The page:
Though I’m usually pretty mindless, once in a blue mun (waay too much Kerbal Space Program) my brain produces something resembling a thought and I share them in these meditation posts, always punctuated with “om”.
This is the first time I’ve written one for a forum, and I’m not sure if I will even be able to complete it without my browser crashing, as it is want to do these days, it typically takes between several hours and a week and a half to produce one of these. My computer is busy recompiling itself due to a compiler upgrade and I have a programming challenge for my dream job I need to get cracking on (and there are a number of technical issues, beginning with the fact that Libre Office is not working well enough right now to open the text of the challenge!!!)
Anyway, the topic I want to get into is one that is at the root core of transhumanism but one that people don’t seem to grasp or is so repulsive that they turn tail as soon as they catch a glimpse of it. What I am talking about is the engineering mindset and the ontological framework that science and technology demands one adopt and how it has no room for the modern pseudo-religions seen in medicine, law, and how we think about ourselves and each other.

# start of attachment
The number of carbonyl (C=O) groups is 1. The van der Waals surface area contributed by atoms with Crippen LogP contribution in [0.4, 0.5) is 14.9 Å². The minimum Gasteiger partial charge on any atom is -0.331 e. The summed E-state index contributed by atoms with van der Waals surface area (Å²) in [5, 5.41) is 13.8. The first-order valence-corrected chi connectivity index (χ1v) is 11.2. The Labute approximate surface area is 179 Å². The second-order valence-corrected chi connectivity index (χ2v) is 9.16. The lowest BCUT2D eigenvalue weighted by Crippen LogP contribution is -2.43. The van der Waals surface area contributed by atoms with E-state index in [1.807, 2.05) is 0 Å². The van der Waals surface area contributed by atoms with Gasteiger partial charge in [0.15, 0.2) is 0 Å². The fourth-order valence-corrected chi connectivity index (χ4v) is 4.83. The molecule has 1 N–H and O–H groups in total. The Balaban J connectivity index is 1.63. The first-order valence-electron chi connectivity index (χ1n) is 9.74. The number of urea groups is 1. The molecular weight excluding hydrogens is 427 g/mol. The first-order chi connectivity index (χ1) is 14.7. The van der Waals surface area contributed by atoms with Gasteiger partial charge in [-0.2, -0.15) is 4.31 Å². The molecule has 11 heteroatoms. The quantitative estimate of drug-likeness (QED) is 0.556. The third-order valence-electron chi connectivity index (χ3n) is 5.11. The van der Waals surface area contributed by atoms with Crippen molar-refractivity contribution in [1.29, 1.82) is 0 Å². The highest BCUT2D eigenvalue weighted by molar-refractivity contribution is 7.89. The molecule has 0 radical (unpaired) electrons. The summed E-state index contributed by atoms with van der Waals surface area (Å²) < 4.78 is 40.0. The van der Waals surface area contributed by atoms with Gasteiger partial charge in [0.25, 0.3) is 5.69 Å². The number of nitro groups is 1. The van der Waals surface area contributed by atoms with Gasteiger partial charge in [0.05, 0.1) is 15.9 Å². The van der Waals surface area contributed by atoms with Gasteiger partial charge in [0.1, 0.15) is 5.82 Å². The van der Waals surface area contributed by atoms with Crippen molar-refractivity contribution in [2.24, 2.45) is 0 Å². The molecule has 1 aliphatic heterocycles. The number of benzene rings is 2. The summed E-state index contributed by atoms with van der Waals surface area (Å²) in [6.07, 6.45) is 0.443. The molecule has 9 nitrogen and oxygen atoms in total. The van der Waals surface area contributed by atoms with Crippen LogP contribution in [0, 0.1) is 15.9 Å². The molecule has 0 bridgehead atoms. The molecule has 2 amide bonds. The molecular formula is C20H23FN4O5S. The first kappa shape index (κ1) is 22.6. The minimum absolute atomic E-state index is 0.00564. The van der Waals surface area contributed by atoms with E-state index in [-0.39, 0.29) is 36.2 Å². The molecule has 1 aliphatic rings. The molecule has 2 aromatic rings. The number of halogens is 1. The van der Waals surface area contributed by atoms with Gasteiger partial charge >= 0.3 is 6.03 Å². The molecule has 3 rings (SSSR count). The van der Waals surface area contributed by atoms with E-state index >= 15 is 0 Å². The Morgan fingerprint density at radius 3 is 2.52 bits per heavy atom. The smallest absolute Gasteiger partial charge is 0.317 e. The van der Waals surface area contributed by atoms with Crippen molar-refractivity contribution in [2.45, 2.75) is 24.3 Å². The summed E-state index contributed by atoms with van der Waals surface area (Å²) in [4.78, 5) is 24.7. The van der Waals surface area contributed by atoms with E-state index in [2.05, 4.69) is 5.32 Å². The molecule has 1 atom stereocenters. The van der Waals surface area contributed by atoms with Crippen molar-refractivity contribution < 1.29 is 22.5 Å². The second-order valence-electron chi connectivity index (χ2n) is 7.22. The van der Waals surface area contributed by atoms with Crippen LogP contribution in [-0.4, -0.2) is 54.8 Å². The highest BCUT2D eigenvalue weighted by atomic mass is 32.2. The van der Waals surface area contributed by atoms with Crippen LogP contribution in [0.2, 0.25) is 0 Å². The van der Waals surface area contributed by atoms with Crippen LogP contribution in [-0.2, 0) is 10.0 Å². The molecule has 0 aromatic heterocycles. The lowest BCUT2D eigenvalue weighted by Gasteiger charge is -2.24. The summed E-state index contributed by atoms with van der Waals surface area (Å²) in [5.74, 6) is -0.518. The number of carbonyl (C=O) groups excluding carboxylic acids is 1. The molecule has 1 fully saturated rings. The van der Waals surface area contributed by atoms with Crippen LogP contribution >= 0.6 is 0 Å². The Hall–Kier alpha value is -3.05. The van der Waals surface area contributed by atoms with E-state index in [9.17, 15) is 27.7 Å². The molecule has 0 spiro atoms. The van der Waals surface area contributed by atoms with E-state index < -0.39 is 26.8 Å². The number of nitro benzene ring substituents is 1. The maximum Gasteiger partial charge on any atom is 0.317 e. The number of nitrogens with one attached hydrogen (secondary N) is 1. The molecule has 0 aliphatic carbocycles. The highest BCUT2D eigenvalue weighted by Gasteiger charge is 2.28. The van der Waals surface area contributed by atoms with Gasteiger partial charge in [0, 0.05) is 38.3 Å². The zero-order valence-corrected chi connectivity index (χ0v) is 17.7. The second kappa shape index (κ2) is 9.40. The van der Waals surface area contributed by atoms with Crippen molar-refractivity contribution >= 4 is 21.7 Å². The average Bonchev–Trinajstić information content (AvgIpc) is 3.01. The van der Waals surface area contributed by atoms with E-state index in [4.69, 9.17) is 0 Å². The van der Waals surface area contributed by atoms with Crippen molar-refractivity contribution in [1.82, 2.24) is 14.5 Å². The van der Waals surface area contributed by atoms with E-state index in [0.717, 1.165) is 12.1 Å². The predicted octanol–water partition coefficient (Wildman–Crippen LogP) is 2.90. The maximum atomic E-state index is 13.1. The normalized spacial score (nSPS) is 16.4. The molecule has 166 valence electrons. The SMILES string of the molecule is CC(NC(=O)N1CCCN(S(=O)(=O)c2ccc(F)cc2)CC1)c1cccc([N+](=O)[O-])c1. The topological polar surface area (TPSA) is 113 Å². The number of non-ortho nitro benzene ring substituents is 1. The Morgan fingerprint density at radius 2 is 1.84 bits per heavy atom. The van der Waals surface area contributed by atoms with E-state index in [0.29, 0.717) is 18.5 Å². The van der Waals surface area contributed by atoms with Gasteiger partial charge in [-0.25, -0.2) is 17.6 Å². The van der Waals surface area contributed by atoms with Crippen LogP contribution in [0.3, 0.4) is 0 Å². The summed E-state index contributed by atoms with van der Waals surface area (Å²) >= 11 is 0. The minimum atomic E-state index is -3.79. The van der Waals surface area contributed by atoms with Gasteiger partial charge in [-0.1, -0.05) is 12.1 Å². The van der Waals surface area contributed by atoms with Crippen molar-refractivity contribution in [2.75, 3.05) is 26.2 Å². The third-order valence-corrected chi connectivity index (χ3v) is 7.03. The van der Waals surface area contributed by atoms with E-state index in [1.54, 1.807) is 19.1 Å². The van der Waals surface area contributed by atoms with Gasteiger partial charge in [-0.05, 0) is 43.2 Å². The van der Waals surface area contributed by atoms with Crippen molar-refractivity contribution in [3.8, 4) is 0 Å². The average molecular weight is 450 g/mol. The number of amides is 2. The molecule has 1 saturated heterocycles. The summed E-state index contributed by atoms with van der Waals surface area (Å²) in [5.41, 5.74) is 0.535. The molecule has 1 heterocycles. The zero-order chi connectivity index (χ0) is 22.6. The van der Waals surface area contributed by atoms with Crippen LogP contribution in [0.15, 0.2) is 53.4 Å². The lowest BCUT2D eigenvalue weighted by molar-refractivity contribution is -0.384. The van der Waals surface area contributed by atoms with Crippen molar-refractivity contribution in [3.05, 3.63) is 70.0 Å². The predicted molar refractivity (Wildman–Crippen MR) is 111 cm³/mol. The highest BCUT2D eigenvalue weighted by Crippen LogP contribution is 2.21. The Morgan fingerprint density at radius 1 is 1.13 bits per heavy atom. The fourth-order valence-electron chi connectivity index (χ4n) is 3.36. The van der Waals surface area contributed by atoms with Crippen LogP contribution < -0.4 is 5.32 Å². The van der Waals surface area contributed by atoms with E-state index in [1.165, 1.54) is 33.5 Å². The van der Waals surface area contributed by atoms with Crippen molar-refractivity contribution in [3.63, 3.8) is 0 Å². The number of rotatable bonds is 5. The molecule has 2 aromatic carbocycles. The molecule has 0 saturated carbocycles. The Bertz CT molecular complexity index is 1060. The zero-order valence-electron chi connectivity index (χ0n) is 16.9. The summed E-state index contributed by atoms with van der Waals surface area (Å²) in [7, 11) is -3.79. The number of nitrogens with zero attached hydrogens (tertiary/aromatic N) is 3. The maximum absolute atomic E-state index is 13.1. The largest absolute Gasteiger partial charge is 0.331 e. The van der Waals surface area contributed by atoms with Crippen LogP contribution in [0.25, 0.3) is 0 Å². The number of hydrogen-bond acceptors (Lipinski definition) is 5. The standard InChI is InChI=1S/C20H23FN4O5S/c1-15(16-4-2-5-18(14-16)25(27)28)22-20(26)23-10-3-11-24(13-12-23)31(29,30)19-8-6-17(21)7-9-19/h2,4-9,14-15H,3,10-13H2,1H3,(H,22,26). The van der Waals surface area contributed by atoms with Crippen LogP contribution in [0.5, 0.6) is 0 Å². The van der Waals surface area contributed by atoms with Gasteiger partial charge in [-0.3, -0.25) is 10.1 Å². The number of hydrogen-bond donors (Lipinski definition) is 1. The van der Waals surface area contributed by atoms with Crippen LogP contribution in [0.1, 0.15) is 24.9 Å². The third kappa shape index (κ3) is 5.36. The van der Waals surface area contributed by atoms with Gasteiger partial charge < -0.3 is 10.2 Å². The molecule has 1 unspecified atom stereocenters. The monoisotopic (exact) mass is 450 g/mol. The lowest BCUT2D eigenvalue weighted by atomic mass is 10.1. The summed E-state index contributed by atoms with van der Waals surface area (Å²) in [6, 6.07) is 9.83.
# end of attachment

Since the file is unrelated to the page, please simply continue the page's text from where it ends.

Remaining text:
For one of my clients, I was tasked with producing working devices from a pile of broken ones. These devices were twenty years old and parts are scarce. So what I would do was disassemble three of them, put the serviceable parts in a pile, and find enough parts to build one and then get a second to 95% completion. At that point I would contact the manufacturer and ask for information about the missing piece so that I might order a new one. They would then ask me the unit’s serial number so they could look it up. Sure I could read the number off the chassis I was assembling with random parts but, on a deeper level, the question was quite meaningless.
By proposing that we use technology to change the human condition, we must necessarily bring humanness into the realm of things that can be discussed in engineering terms. Instead of people, we are talking about physical systems which possess certain capacities, some of these are simple physical properties, others are more complex such as the ability to fulfill a social role, or even a specific social role.
When considering transhumanism crossed with social roles, one must contemplate the range of social adaptability of the individual that is to be created. (we can also contemplate post-individualism but I may return to that below). If we assert that the transhuman must have greater capacity than the human then we, implicitly, specify that the transhuman being have a capacity to fill a greater variety of social roles than a human can, and therefore enable a broader diversity of viable societal organizations.
Transhumanism, by definition, is a process of becoming what you want to be next. Over protracted time, it will, probably inevitably, become iterative. Indeed, it is almost a sure bet that a personal-scale singularity will take place where your next transformation will be incomprehensible to what you were before your previous.